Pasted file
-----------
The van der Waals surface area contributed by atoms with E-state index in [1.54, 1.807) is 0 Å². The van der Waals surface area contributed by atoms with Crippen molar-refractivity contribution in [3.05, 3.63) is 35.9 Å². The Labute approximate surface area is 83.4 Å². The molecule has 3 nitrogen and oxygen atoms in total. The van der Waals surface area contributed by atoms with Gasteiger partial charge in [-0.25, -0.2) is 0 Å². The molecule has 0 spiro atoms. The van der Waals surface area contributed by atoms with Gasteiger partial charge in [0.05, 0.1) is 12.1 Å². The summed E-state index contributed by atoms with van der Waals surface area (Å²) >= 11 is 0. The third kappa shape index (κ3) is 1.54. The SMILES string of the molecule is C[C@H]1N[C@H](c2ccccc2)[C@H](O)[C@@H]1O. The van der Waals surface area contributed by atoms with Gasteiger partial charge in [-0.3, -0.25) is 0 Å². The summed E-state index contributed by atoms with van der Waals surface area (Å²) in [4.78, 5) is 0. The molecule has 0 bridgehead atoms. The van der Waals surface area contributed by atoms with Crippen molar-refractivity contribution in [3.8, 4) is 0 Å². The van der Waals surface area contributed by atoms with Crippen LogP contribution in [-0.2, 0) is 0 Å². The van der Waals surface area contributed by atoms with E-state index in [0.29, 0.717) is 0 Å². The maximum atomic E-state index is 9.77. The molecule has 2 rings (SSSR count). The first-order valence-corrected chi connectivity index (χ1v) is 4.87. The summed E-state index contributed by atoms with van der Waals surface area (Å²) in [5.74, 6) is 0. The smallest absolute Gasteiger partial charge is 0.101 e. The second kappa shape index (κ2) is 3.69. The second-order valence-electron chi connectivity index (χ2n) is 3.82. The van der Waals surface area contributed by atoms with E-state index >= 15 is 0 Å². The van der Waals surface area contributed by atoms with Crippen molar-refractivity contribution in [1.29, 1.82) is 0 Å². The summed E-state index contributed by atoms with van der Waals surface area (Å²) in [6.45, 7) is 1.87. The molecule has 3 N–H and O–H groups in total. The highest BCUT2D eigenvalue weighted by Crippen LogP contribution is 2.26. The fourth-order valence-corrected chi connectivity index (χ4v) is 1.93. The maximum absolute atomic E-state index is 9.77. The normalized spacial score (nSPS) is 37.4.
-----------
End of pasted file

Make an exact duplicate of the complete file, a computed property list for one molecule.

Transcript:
The van der Waals surface area contributed by atoms with E-state index in [1.54, 1.807) is 0 Å². The van der Waals surface area contributed by atoms with Crippen molar-refractivity contribution in [3.05, 3.63) is 35.9 Å². The Labute approximate surface area is 83.4 Å². The molecule has 3 nitrogen and oxygen atoms in total. The van der Waals surface area contributed by atoms with Gasteiger partial charge in [-0.25, -0.2) is 0 Å². The molecule has 0 spiro atoms. The van der Waals surface area contributed by atoms with Gasteiger partial charge in [0.05, 0.1) is 12.1 Å². The summed E-state index contributed by atoms with van der Waals surface area (Å²) >= 11 is 0. The third kappa shape index (κ3) is 1.54. The SMILES string of the molecule is C[C@H]1N[C@H](c2ccccc2)[C@H](O)[C@@H]1O. The van der Waals surface area contributed by atoms with Gasteiger partial charge in [-0.3, -0.25) is 0 Å². The summed E-state index contributed by atoms with van der Waals surface area (Å²) in [4.78, 5) is 0. The molecule has 0 bridgehead atoms. The van der Waals surface area contributed by atoms with Crippen molar-refractivity contribution in [3.8, 4) is 0 Å². The van der Waals surface area contributed by atoms with Crippen LogP contribution in [-0.2, 0) is 0 Å². The van der Waals surface area contributed by atoms with E-state index in [0.29, 0.717) is 0 Å². The maximum atomic E-state index is 9.77. The molecule has 2 rings (SSSR count). The first-order valence-corrected chi connectivity index (χ1v) is 4.87. The summed E-state index contributed by atoms with van der Waals surface area (Å²) in [5.74, 6) is 0. The smallest absolute Gasteiger partial charge is 0.101 e. The second kappa shape index (κ2) is 3.69. The second-order valence-electron chi connectivity index (χ2n) is 3.82. The van der Waals surface area contributed by atoms with E-state index >= 15 is 0 Å². The van der Waals surface area contributed by atoms with Crippen molar-refractivity contribution in [1.29, 1.82) is 0 Å². The summed E-state index contributed by atoms with van der Waals surface area (Å²) in [6.45, 7) is 1.87. The molecule has 3 N–H and O–H groups in total. The highest BCUT2D eigenvalue weighted by Crippen LogP contribution is 2.26. The fourth-order valence-corrected chi connectivity index (χ4v) is 1.93. The maximum absolute atomic E-state index is 9.77. The normalized spacial score (nSPS) is 37.4.